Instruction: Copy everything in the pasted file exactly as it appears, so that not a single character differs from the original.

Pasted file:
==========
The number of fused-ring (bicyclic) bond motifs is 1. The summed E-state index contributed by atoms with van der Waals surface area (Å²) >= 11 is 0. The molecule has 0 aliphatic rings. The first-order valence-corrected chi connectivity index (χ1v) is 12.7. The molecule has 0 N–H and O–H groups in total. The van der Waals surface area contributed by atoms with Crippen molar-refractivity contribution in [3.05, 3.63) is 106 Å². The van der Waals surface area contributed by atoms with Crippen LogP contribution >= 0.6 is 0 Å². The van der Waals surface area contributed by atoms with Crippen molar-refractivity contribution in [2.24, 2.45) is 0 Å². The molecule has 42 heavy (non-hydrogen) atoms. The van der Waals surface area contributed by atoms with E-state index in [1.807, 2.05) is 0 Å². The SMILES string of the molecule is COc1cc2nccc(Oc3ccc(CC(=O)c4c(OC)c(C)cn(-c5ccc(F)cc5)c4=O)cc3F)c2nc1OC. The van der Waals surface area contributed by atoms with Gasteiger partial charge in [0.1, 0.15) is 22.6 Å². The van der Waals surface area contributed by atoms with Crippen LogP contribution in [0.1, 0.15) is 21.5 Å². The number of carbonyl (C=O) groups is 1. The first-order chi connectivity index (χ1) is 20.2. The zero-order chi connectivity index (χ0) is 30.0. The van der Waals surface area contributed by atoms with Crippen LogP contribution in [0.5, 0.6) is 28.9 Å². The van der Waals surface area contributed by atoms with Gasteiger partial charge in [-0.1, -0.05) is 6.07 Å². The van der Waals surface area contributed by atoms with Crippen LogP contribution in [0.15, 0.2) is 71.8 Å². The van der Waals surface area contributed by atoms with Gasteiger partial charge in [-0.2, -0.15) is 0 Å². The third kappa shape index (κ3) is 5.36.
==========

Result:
The number of fused-ring (bicyclic) bond motifs is 1. The summed E-state index contributed by atoms with van der Waals surface area (Å²) >= 11 is 0. The molecule has 0 aliphatic rings. The first-order valence-corrected chi connectivity index (χ1v) is 12.7. The molecule has 0 N–H and O–H groups in total. The van der Waals surface area contributed by atoms with Crippen molar-refractivity contribution in [3.05, 3.63) is 106 Å². The van der Waals surface area contributed by atoms with Crippen LogP contribution >= 0.6 is 0 Å². The van der Waals surface area contributed by atoms with Crippen molar-refractivity contribution in [2.24, 2.45) is 0 Å². The molecule has 42 heavy (non-hydrogen) atoms. The van der Waals surface area contributed by atoms with E-state index in [1.807, 2.05) is 0 Å². The SMILES string of the molecule is COc1cc2nccc(Oc3ccc(CC(=O)c4c(OC)c(C)cn(-c5ccc(F)cc5)c4=O)cc3F)c2nc1OC. The van der Waals surface area contributed by atoms with Gasteiger partial charge in [0.1, 0.15) is 22.6 Å². The van der Waals surface area contributed by atoms with Crippen LogP contribution in [0.1, 0.15) is 21.5 Å². The number of carbonyl (C=O) groups is 1. The first-order chi connectivity index (χ1) is 20.2. The zero-order chi connectivity index (χ0) is 30.0. The van der Waals surface area contributed by atoms with Crippen LogP contribution in [0.5, 0.6) is 28.9 Å². The van der Waals surface area contributed by atoms with Gasteiger partial charge in [-0.1, -0.05) is 6.07 Å². The van der Waals surface area contributed by atoms with Crippen LogP contribution in [0.15, 0.2) is 71.8 Å². The van der Waals surface area contributed by atoms with Gasteiger partial charge in [-0.2, -0.15) is 0 Å². The third kappa shape index (κ3) is 5.36.